Most frogs lay unfertilized eggs to reproduce, but some species have weird variations on the model. There are frogs that fertilize their eggs inside their bodies before laying them, and even ones that allow those eggs to hatch inside them and emerge as fully-formed froglets (fair warning, that link goes to a video of baby frogs squeezing out of holes in their mom's back).
Now, for the first time, scientists have found a frog that gives birth to something in between: live, wriggling tadpoles.
"This new frog is one of only 10 or 12 species that has evolved internal fertilization, and of those, it is the only one that gives birth to tadpoles, as opposed to froglets or laying fertilized eggs," Jim McGuire from the University of California told the BBC. McGuire and his colleagues published their discovery of the frog earlier this week in the journal PLOS ONE.
The new frog is called Limnonectes larvaepartus -- a name that translates to "marsh swimmer that gives birth to larvae" -- and lives in Indonesia. It's known as a fanged frog, because the males of the species have two lower jaw projections that they use to fight each other.
Ben Tapley, team leader of herpetology at the Zoological Society of London (who wasn't involved in the frog's discovery) told the BBC that the frog itself is actually kind of boring -- until you look at its reproductive practices.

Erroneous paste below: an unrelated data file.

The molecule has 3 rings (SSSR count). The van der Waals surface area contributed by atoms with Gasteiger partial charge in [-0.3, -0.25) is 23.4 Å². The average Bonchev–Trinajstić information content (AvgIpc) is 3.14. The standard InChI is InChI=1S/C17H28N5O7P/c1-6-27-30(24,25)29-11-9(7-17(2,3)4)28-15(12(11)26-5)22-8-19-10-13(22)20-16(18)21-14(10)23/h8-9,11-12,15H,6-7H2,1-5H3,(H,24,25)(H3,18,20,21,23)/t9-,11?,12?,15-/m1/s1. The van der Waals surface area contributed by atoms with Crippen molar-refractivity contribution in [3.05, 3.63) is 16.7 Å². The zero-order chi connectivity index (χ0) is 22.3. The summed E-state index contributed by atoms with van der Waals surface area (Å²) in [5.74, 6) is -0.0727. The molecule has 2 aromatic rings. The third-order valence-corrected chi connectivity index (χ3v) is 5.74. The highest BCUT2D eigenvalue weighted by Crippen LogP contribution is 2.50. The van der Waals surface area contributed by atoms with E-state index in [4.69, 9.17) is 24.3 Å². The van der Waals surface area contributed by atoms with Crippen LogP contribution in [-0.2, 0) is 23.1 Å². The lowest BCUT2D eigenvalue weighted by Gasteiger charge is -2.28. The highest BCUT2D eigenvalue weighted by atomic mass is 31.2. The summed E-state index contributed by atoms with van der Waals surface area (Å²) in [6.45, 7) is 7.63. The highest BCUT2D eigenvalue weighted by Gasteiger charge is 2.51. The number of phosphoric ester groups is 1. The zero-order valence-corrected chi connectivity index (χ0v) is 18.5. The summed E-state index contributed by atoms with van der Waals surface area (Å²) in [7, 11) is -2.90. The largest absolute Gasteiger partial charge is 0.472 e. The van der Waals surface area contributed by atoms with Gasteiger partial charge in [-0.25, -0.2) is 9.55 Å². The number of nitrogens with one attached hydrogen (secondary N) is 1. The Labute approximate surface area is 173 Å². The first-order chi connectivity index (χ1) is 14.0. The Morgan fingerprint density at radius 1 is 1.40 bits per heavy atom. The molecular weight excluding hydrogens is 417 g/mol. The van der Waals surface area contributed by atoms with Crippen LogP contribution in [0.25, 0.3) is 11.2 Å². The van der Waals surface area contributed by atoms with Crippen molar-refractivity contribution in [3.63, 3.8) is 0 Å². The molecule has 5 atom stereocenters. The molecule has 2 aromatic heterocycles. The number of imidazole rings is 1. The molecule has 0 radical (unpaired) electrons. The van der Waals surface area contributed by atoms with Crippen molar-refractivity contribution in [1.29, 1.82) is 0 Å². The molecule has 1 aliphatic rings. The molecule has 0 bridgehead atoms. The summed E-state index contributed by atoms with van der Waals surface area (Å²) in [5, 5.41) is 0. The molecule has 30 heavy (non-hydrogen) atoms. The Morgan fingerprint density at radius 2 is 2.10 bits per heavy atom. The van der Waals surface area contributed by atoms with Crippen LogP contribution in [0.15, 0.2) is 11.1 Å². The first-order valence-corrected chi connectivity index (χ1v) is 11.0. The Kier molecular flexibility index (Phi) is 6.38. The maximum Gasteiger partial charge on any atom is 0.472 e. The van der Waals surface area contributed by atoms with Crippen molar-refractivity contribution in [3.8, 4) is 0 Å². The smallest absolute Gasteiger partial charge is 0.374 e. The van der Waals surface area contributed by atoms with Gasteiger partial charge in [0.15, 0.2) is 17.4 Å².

"Finding a new species is not that rare - but actually discovering a new reproductive mode is," Tapley said. "There are more than 40 of these modes in amphibians, but this one is obviously totally unique."
"Reproduction in most frogs could not be more different from human reproduction," study author McGuire told Reuters. "In this case, what is most interesting, ironically, is that the reproductive mode is more similar to our own."
Because when it comes down to it, this is basically what humans do: We don't give birth to autonomous little humans capable of hopping away, but our reproductive systems certainly do plenty of internal baking before a baby is born. Giving birth to a tadpole is sort of like giving birth to an infant.
What's really cool about Limnonectes larvaepartus is that scientists don't know how it manages its strange method of reproduction. Frogs don't have the sexual organs traditionally associated with internal sperm/egg meet-ups. Some species that use internal fertilization have developed tails that act as pseudo-penises, pushing sperm into the female's body, but male Limnonectes larvaepartus don't have those.
And since the researchers haven't watched a female give birth to tadpoles in the wild (though one did spew them out when a researcher picked her up), it's possible that the species is even more unique. Perhaps, the researchers write, the frogs actually intend to give birth to little froglets -- but are also capable of dropping tadpoles that can survive in the outside world, in a pinch. This is unlikely, they say, but a frog who could choose to give birth to babies, which are in different stages of development, would be a singular species indeed.